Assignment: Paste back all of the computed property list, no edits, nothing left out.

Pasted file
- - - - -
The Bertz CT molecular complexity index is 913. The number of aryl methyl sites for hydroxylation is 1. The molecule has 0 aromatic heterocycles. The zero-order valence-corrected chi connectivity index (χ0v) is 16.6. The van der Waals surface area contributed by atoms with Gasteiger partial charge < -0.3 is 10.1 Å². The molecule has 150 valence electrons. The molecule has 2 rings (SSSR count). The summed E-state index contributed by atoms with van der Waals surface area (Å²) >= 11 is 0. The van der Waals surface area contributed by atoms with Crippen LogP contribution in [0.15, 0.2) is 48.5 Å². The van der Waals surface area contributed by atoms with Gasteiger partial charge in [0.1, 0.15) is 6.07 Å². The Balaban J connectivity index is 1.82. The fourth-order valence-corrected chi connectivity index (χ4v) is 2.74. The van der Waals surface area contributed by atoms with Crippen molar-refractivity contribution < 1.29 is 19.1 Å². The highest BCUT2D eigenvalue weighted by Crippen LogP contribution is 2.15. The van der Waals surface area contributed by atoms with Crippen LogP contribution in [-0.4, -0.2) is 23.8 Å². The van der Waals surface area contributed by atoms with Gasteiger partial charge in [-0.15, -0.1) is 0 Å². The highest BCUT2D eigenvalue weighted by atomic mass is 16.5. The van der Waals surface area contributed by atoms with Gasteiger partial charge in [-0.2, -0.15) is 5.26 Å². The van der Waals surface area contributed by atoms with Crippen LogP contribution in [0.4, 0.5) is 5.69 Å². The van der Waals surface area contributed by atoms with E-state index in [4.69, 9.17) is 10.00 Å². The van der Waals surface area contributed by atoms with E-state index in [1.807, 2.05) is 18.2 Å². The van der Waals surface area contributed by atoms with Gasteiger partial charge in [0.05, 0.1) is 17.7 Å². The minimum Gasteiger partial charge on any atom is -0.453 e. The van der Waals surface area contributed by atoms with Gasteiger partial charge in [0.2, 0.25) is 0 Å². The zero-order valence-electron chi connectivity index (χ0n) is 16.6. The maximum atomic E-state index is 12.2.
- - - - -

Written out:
The Bertz CT molecular complexity index is 913. The number of aryl methyl sites for hydroxylation is 1. The molecule has 0 aromatic heterocycles. The zero-order valence-corrected chi connectivity index (χ0v) is 16.6. The van der Waals surface area contributed by atoms with Gasteiger partial charge < -0.3 is 10.1 Å². The molecule has 150 valence electrons. The molecule has 2 rings (SSSR count). The summed E-state index contributed by atoms with van der Waals surface area (Å²) >= 11 is 0. The van der Waals surface area contributed by atoms with Crippen LogP contribution in [0.15, 0.2) is 48.5 Å². The van der Waals surface area contributed by atoms with Gasteiger partial charge in [0.1, 0.15) is 6.07 Å². The Balaban J connectivity index is 1.82. The fourth-order valence-corrected chi connectivity index (χ4v) is 2.74. The van der Waals surface area contributed by atoms with Crippen molar-refractivity contribution < 1.29 is 19.1 Å². The highest BCUT2D eigenvalue weighted by Crippen LogP contribution is 2.15. The van der Waals surface area contributed by atoms with Crippen LogP contribution in [-0.4, -0.2) is 23.8 Å². The van der Waals surface area contributed by atoms with Gasteiger partial charge in [-0.15, -0.1) is 0 Å². The highest BCUT2D eigenvalue weighted by atomic mass is 16.5. The van der Waals surface area contributed by atoms with Gasteiger partial charge in [-0.2, -0.15) is 5.26 Å². The van der Waals surface area contributed by atoms with Crippen LogP contribution in [0.4, 0.5) is 5.69 Å². The van der Waals surface area contributed by atoms with E-state index in [4.69, 9.17) is 10.00 Å². The van der Waals surface area contributed by atoms with E-state index in [1.807, 2.05) is 18.2 Å². The van der Waals surface area contributed by atoms with Gasteiger partial charge in [0.05, 0.1) is 17.7 Å². The minimum Gasteiger partial charge on any atom is -0.453 e. The van der Waals surface area contributed by atoms with Gasteiger partial charge in [0.2, 0.25) is 0 Å². The zero-order valence-electron chi connectivity index (χ0n) is 16.6. The maximum atomic E-state index is 12.2.